Raising an Optimistic teenagers

Optimistic teenagers or being an optimistic person is very important we always listen and we need to address that to our growing kids. Till now I have shared how to handle and guide your child if they are facing cyberbullying or adolescent depression.

Now, answer yourself “Optimism -Does it really matters?” “Is it always good to be optimistic in every situation?” Actually not!! What we need to pass our kids is to be “GROUNDED OPTIMISM”.

Grounded optimism

Grounded optimism means to accept the failures or life and learn from those mistakes along with going back to the situation when you faced the same kind of situation and passed the challenge of life.

Let’s say your kid failed in exam, let them know the reason of their failure and accept that. But, with that make sure they rewind and see how they worked prepared themselves for the exam when they passed and this is when they learn to be grounded optimistic.

As I always says, be a role model as they pick up from your attitude towards life.

3 Optimistic lessons

  1. Tell them that our inner thoughts define us not the materialistic things we have or don’t have. Your inner thoughts are a treasure that no-one can take away from you, it makes you stronger.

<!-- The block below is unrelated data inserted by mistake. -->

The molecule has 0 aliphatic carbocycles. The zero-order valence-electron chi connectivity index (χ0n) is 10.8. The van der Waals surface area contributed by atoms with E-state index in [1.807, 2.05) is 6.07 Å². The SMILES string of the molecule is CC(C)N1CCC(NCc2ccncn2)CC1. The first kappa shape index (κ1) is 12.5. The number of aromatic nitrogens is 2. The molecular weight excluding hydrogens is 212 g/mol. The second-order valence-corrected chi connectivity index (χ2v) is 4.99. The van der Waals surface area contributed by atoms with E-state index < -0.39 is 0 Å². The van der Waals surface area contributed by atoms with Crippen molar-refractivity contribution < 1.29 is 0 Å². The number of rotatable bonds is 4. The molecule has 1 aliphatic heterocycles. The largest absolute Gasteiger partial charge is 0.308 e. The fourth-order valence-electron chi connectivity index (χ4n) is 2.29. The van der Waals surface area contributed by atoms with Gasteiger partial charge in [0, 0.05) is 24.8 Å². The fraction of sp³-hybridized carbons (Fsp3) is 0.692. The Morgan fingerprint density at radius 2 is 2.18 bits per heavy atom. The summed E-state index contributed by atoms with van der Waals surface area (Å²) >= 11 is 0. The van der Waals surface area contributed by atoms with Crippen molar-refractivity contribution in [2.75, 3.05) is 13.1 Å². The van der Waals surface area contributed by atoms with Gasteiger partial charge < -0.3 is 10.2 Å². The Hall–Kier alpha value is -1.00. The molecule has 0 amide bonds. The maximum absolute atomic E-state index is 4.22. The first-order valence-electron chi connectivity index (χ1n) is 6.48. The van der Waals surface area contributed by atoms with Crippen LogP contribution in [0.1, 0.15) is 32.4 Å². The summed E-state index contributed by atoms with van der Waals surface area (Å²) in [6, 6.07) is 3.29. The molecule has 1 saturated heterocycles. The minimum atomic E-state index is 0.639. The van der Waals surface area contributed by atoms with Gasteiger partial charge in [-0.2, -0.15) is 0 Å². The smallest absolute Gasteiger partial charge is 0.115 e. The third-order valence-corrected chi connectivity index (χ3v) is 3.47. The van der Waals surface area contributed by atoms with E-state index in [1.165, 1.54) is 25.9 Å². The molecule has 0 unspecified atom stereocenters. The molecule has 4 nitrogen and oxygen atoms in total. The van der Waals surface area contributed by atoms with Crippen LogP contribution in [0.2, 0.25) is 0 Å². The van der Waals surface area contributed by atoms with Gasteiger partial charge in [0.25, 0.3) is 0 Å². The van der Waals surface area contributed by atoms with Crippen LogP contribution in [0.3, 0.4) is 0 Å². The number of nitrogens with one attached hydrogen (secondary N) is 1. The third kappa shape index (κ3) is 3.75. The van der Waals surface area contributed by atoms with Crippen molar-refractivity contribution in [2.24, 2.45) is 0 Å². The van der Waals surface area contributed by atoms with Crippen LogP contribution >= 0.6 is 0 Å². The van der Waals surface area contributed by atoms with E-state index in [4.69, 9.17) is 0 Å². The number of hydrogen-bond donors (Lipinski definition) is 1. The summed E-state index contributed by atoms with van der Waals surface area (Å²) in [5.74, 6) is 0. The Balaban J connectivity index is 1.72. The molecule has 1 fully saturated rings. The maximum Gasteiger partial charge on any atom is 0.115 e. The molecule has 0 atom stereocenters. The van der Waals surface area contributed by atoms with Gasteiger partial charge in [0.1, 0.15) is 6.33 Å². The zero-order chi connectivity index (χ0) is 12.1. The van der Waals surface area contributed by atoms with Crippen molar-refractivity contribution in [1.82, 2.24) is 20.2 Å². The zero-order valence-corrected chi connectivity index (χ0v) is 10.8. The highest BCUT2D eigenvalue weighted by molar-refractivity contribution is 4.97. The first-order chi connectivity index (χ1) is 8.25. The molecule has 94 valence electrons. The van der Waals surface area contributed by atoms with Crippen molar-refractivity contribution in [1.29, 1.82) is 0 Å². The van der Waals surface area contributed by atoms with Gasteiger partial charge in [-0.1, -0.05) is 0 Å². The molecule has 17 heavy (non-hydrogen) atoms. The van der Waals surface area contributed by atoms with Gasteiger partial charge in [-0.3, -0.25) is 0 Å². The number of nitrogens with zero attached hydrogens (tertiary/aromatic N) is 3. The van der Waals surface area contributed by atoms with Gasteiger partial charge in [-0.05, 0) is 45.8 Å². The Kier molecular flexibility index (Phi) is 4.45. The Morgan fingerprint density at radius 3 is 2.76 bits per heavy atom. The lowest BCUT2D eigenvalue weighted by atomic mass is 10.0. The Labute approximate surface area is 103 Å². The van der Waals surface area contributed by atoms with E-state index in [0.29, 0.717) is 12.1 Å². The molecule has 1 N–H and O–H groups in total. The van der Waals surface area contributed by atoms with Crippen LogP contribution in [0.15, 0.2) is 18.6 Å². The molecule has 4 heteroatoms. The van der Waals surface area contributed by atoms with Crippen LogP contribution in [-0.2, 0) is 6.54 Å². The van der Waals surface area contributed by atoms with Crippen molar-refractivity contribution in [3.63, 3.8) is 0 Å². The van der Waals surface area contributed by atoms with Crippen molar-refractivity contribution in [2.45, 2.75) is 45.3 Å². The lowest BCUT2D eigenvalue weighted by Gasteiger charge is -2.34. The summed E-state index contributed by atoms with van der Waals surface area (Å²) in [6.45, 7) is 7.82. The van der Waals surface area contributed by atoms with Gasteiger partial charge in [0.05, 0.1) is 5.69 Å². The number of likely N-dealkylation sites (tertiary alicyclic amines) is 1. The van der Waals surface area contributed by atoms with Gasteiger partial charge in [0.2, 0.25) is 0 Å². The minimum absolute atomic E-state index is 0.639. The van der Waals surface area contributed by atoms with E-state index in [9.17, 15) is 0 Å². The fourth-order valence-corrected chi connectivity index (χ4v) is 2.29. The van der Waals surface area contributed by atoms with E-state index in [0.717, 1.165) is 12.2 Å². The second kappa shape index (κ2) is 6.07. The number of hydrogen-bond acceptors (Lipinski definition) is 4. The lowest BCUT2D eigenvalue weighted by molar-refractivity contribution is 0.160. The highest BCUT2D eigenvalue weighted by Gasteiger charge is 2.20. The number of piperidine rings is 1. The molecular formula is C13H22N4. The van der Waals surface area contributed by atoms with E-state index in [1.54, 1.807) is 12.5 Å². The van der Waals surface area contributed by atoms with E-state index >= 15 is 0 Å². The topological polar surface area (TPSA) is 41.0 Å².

2. Your inner thoughts will give the right direction to respond to any hard situation of life as then it will depend on how you respond.
  3. Most important is how you react in a bad and tough situations. Remember that every situation is a learning.

Teach them to be happy

It’s so important to raise a happy child, now what is happiness if I have to explain it, I will divide it as:

Happiness=50% Genes+10% Situation+40% Intentional Activity.

The way you react and do your everyday work matters a lot and being a parent if you create a happy environment you will surely raise a happy child.

5 Elements of Happiness

There are 5 elements of happiness which we should pass to our growing kids and raise them into optimistic teenagers. It is a scientifically proven happiness model by Dr. Marty Seligman one of the founders of positive psychology called PERMA.

Optimistic teenagers
Source: Google
  1. P- Positive Emotion: It’s important to make sure that your child should have positive emotions in life. Every emotion at times is important but turning that emotion into positive terms is really matters. It’s OK to be angry, sad, or restless but need to turn these emotions into positive emotions.
  2. E- Engagement: Let them follow their happiness and go in that flow. Allow them to follow their passion or job they love, when they are engaged in something they love to do like reading, playing, music or anything nothing else will matter and they will be happy.